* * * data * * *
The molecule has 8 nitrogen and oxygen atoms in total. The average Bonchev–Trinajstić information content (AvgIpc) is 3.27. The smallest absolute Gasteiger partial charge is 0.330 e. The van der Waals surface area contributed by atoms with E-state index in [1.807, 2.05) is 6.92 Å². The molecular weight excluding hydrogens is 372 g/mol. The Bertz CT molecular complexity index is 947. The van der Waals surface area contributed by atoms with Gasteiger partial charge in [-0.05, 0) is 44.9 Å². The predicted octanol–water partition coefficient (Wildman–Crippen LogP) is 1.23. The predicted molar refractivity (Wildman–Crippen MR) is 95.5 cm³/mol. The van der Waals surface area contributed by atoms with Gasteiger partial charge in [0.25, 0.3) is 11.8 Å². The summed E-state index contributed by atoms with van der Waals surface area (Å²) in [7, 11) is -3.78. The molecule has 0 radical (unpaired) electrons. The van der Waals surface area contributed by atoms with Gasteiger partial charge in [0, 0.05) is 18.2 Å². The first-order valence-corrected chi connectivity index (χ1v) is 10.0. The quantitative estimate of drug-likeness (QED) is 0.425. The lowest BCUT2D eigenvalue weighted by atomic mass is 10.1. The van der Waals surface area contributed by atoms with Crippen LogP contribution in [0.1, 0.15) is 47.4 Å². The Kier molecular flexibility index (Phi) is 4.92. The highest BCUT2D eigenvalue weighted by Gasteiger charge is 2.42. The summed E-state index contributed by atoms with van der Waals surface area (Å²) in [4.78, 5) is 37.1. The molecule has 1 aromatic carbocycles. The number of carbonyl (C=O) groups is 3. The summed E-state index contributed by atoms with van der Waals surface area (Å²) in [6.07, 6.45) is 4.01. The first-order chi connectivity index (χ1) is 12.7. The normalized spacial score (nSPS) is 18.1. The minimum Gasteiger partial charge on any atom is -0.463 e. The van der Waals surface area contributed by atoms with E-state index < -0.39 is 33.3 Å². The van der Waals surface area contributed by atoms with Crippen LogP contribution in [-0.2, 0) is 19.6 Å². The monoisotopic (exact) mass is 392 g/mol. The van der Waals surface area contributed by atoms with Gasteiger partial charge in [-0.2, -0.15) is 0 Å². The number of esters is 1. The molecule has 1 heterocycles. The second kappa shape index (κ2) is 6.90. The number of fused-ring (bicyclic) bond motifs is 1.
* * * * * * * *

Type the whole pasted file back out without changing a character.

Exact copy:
The molecule has 8 nitrogen and oxygen atoms in total. The average Bonchev–Trinajstić information content (AvgIpc) is 3.27. The smallest absolute Gasteiger partial charge is 0.330 e. The van der Waals surface area contributed by atoms with E-state index in [1.807, 2.05) is 6.92 Å². The molecular weight excluding hydrogens is 372 g/mol. The Bertz CT molecular complexity index is 947. The van der Waals surface area contributed by atoms with Gasteiger partial charge in [-0.05, 0) is 44.9 Å². The predicted octanol–water partition coefficient (Wildman–Crippen LogP) is 1.23. The predicted molar refractivity (Wildman–Crippen MR) is 95.5 cm³/mol. The van der Waals surface area contributed by atoms with Gasteiger partial charge in [0.25, 0.3) is 11.8 Å². The summed E-state index contributed by atoms with van der Waals surface area (Å²) in [7, 11) is -3.78. The molecule has 0 radical (unpaired) electrons. The van der Waals surface area contributed by atoms with Gasteiger partial charge in [0, 0.05) is 18.2 Å². The first-order valence-corrected chi connectivity index (χ1v) is 10.0. The quantitative estimate of drug-likeness (QED) is 0.425. The lowest BCUT2D eigenvalue weighted by atomic mass is 10.1. The van der Waals surface area contributed by atoms with Crippen LogP contribution in [0.1, 0.15) is 47.4 Å². The Kier molecular flexibility index (Phi) is 4.92. The highest BCUT2D eigenvalue weighted by Gasteiger charge is 2.42. The summed E-state index contributed by atoms with van der Waals surface area (Å²) in [4.78, 5) is 37.1. The molecule has 1 aromatic carbocycles. The number of carbonyl (C=O) groups is 3. The summed E-state index contributed by atoms with van der Waals surface area (Å²) in [6.07, 6.45) is 4.01. The first-order chi connectivity index (χ1) is 12.7. The normalized spacial score (nSPS) is 18.1. The minimum Gasteiger partial charge on any atom is -0.463 e. The van der Waals surface area contributed by atoms with E-state index < -0.39 is 33.3 Å². The van der Waals surface area contributed by atoms with Crippen LogP contribution in [-0.2, 0) is 19.6 Å². The monoisotopic (exact) mass is 392 g/mol. The van der Waals surface area contributed by atoms with Gasteiger partial charge in [-0.2, -0.15) is 0 Å². The number of esters is 1. The molecule has 1 heterocycles. The second kappa shape index (κ2) is 6.90. The number of fused-ring (bicyclic) bond motifs is 1.